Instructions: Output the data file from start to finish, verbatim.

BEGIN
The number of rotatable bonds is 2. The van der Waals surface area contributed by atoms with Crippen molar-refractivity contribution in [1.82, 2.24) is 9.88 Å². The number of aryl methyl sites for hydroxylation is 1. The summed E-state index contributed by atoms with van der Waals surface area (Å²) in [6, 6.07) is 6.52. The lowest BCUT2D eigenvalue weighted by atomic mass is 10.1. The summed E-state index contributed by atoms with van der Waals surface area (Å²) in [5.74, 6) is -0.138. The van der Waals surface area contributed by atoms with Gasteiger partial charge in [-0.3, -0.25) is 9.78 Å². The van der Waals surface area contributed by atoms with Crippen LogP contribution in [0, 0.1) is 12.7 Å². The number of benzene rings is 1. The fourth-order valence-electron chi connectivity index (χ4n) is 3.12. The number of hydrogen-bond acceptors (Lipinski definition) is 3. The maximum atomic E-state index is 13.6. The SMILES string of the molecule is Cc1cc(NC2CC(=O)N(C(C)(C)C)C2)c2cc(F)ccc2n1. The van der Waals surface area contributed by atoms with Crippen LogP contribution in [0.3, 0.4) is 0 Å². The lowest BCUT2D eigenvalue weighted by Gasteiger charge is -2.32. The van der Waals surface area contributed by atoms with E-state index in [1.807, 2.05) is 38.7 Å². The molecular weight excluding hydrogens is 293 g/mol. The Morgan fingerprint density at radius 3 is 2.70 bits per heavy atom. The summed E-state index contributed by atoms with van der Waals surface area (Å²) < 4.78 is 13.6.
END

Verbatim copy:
The number of rotatable bonds is 2. The van der Waals surface area contributed by atoms with Crippen molar-refractivity contribution in [1.82, 2.24) is 9.88 Å². The number of aryl methyl sites for hydroxylation is 1. The summed E-state index contributed by atoms with van der Waals surface area (Å²) in [6, 6.07) is 6.52. The lowest BCUT2D eigenvalue weighted by atomic mass is 10.1. The summed E-state index contributed by atoms with van der Waals surface area (Å²) in [5.74, 6) is -0.138. The van der Waals surface area contributed by atoms with Gasteiger partial charge in [-0.3, -0.25) is 9.78 Å². The van der Waals surface area contributed by atoms with Crippen LogP contribution in [0, 0.1) is 12.7 Å². The number of benzene rings is 1. The fourth-order valence-electron chi connectivity index (χ4n) is 3.12. The number of hydrogen-bond acceptors (Lipinski definition) is 3. The maximum atomic E-state index is 13.6. The SMILES string of the molecule is Cc1cc(NC2CC(=O)N(C(C)(C)C)C2)c2cc(F)ccc2n1. The van der Waals surface area contributed by atoms with Crippen LogP contribution in [0.3, 0.4) is 0 Å². The lowest BCUT2D eigenvalue weighted by Gasteiger charge is -2.32. The van der Waals surface area contributed by atoms with E-state index in [1.807, 2.05) is 38.7 Å². The molecular weight excluding hydrogens is 293 g/mol. The Morgan fingerprint density at radius 3 is 2.70 bits per heavy atom. The summed E-state index contributed by atoms with van der Waals surface area (Å²) < 4.78 is 13.6.